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​Smart cities can help deliver Khan’s ‘good growth’

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Used appropriately, artificial intelligence and the internet of things can help deliver buildings and infrastructure in line with Sadiq Khan’s ‘good growth’ agenda, says Dipa Joshi 

Dipa joshi

Dipa joshi

Dipa Joshi

Since 1990 I have lived in all four corners of the capital, and experienced everything that London offers, against a backdrop of rapid, irreversible change. While a lot of this change has benefited the capital and cemented its place as an international city, longstanding issues around housing, employment, connectivity and regulation now challenge London’s ability to be a place where people of all backgrounds can live, work and innovate.

So it is an honour to have been appointed as one of the Mayor’s Design Advocates, applying more than two decades of experience in architecture to help implement the Good Growth programme, which will tackle these problems head on.

We must think differently about design if we are to deliver the homes, jobs and infrastructure that Londoners need without undermining existing communities. Design needs to marry together innovative and smart technologies, and be guided by a firm understanding of what London needs to become a smarter city and to flourish.

We need to harness the power of new advancements such as the internet of things (IoT), M2M (Machine to Machine), artificial intelligence (AI) and blockchain technologies. All too often these phrases are just thrown out as buzzwords to capture the media’s and politicians’ attention without thinking about their practical implementation, but they can have a meaningful impact on how we create and sustain London’s future.

For example, blockchain, which first emerged as the technology behind the crypto-currency Bitcoin, provides a secure distributed ledger. This could restore trust in the house-building industry, which has been dogged by accusations of rigging viability assessments and procurement processes. Once introduced, full transparency on the whole supply chain of data will be guaranteed from inception to delivery. This information will not only support and fast-track the delivery of the 50 per cent affordable housing target, but could also significantly improve procurement practices in the construction sector, and by default, the efficiency of the delivery model.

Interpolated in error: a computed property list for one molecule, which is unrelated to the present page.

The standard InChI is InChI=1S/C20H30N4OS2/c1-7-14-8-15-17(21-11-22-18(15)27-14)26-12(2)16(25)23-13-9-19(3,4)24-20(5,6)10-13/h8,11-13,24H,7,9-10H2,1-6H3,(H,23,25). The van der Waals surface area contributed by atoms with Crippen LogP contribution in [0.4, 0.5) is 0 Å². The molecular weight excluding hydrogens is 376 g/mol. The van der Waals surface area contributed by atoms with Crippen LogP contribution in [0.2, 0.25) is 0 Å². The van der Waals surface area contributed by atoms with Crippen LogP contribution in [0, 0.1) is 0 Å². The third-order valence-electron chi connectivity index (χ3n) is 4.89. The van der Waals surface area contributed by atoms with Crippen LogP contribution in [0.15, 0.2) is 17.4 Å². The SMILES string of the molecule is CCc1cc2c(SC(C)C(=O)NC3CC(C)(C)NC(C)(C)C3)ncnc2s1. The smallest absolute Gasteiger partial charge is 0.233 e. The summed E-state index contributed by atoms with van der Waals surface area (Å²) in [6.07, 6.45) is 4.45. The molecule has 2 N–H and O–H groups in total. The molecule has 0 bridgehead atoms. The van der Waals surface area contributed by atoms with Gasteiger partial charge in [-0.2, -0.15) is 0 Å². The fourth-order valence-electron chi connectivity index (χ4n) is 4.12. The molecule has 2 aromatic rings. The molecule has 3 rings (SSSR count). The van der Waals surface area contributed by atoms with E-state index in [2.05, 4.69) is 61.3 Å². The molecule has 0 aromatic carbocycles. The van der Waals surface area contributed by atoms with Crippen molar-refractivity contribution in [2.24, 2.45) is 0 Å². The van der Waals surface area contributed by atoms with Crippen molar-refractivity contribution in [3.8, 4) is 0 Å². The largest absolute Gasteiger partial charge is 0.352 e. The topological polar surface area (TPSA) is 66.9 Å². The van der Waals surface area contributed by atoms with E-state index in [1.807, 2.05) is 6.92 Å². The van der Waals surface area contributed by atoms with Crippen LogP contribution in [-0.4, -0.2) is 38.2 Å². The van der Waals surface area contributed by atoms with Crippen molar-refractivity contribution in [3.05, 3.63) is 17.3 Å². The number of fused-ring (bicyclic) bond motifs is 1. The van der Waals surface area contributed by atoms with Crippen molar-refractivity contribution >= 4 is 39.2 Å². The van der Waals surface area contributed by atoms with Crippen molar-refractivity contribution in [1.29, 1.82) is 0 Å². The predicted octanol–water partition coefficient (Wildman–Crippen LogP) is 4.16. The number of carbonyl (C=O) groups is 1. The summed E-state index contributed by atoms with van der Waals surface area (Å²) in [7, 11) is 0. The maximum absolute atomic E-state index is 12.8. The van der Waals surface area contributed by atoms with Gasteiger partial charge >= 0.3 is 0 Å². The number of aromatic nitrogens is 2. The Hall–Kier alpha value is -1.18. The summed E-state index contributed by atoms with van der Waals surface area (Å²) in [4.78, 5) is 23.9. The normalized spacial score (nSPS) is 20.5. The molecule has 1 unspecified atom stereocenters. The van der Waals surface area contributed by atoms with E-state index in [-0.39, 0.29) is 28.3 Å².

Handled badly, the smart cities revolution could become some dystopian nightmare

At the same time, blockchain will also enable smart contracts for Land Registry, property transactions, shared ownership, short-term leasing, rentals, insurance, ecosystem monitoring and new types of autonomous services and council revenue, ushering in a new era of openness while cutting out the middle man.

The internet of things – the interconnection of various devices that can receive and transmit data – will similarly allow individuals to have even greater insight into the inner workings of our city, and help combat major urban problems such as air pollution and climate change.

On an industrial scale and with the arrival of 5G wireless technology, the IoT will facilitate an unprecedented level of connectivity. Environmentally, each building will become its own node on a network where it discloses carbon efficiency in real time. Buildings that are non-compliant or inefficient will be revealed and flagged, allowing policy-makers to take appropriate action.

In combination with artificial intelligence, the IoT will power an unparalleled revolution in urban planning and design by bringing real-time, affordable and accurate data to power, protect, monitor, plan and ultimately serve the buildings, its inhabitants and the wider public realm.

Fundamentally, technology has the capacity to change our communities in profound ways, prying out previously unimaginable opportunities. The question is who gains from this new-found power. Handled badly, the smart cities revolution I’ve described could become some dystopian nightmare of centralised surveillance and regulation rather than an empowering tool for social betterment. That is why it is crucial there is involvement from all citizens, which is something I, along with my fellow design advocates, will champion.

Dipa Joshi is a director at Assael Architecture

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